POC: Whoa, that’s pretty young.
MG: We both had young children at the time.
In my first book I talk about the five steps to financial success: you have to plan accordingly, spend cautiously, save diligently, invest wisely, and give generously. I said, “Okay, there’s only four things you can do with money – spend it, save it, invest it or give it away. Let’s create something that an elementary school would understand.”
Kids love bears and so that is how The Four Money Bears story came to be. It is actually the story of me teaching my children about managing money and what money can do.
POC: How young were your kids when you started teaching them?
MG: Oh dear. Kids now.. my daughter now is 14, my son is 13, and Blake is the baby, he is now seven. So he was a year old. So, move back about six years, so my kids were pretty young, they were about five, six-years-old, maybe seven.
POC: And did you write the book as you were teaching them? Tell me about the sequence.
MG: [Laughs.] So, if my kids were here they’d be like, “Yes, Papa, we know there’s only four things we do with money – spend it, save it, invest it, or give it away. It’s the old beaten drum in our house. And so The Four Money Bears book is literally…the characters in the book are a bear family, I’m Papa Bear, my wife is Mama Bear and they are my baby bears. And those are just little nicknames that we give ourselves.
So the book is very interesting. The book is literally the story of me teaching my children about the four functions of money. If you open the book, you’ll see that there is a family in a car and on their weekend trips to the store and of course the kids always run to the toy aisle.
And you know, it’s nice that we can afford to buy them these things but really we just had to stop it a little bit and say, “Hey, do you know what your options are when it comes to money? Do you know you can do other things besides buy stuff?” And that’s really what the story is about. It’s about introducing this bear family, these bear children, to the other options of what they can do with money besides just spending it, which is saving, investing, and giving.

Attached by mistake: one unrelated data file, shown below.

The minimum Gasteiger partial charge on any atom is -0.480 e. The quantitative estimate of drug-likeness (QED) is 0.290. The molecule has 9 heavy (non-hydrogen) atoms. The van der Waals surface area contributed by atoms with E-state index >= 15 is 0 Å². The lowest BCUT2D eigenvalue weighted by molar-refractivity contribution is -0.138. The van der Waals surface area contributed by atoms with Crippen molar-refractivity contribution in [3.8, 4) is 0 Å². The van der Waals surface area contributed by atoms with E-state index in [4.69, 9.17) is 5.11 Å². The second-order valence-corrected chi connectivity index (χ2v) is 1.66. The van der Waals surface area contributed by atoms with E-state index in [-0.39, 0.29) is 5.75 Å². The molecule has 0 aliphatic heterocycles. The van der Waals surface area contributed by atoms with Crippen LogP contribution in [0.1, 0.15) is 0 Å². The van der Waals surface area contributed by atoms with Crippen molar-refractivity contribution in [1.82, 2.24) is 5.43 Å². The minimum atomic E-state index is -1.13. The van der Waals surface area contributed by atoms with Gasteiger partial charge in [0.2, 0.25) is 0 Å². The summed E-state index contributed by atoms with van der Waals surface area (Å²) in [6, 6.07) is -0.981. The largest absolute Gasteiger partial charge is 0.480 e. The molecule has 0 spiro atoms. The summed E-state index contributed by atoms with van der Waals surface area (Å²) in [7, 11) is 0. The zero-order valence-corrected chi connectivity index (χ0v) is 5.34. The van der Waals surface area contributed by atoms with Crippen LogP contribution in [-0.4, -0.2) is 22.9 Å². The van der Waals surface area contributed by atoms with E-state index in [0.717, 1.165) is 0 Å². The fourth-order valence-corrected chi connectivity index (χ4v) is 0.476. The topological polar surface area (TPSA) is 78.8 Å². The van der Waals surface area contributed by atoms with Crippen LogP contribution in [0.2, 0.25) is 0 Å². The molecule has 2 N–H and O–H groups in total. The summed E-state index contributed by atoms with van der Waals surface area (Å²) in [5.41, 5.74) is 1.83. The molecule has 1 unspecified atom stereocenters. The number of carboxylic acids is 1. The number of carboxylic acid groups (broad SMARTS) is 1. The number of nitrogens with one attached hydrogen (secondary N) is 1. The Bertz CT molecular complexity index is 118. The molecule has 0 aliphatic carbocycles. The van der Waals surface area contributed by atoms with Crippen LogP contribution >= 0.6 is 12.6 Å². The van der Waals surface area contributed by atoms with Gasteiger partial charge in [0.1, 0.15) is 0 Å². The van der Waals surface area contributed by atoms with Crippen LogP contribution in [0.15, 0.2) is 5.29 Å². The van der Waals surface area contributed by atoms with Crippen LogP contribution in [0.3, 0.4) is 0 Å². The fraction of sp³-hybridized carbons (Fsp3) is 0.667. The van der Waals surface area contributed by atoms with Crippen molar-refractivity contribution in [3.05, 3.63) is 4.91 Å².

POC: How much do they really understand the idea of investing and giving? I think they can understand save vs. spend. If you don’t buy this toy today and maybe you have a birthday coming up and maybe you’re going to get some money for your birthday, you’ll have more money and you can spend what you’ve saved and get a bigger toy or get two of them.
How do you explain invest? And wow, I’m thinking maybe a lot of kids aren’t really big on giving away their money.
MG: [Laughs.] So the investing one was an interesting one. I have read the book at elementary schools, several elementary schools, and I was wondering how can I really engage these children with the concept of spending, saving and investing? And what I would do, Patricia, is I would take a $100 bill and I said, Okay, if I gave you this hundred dollar bill, what would you do with it? I called it the $100 Bill Challenge.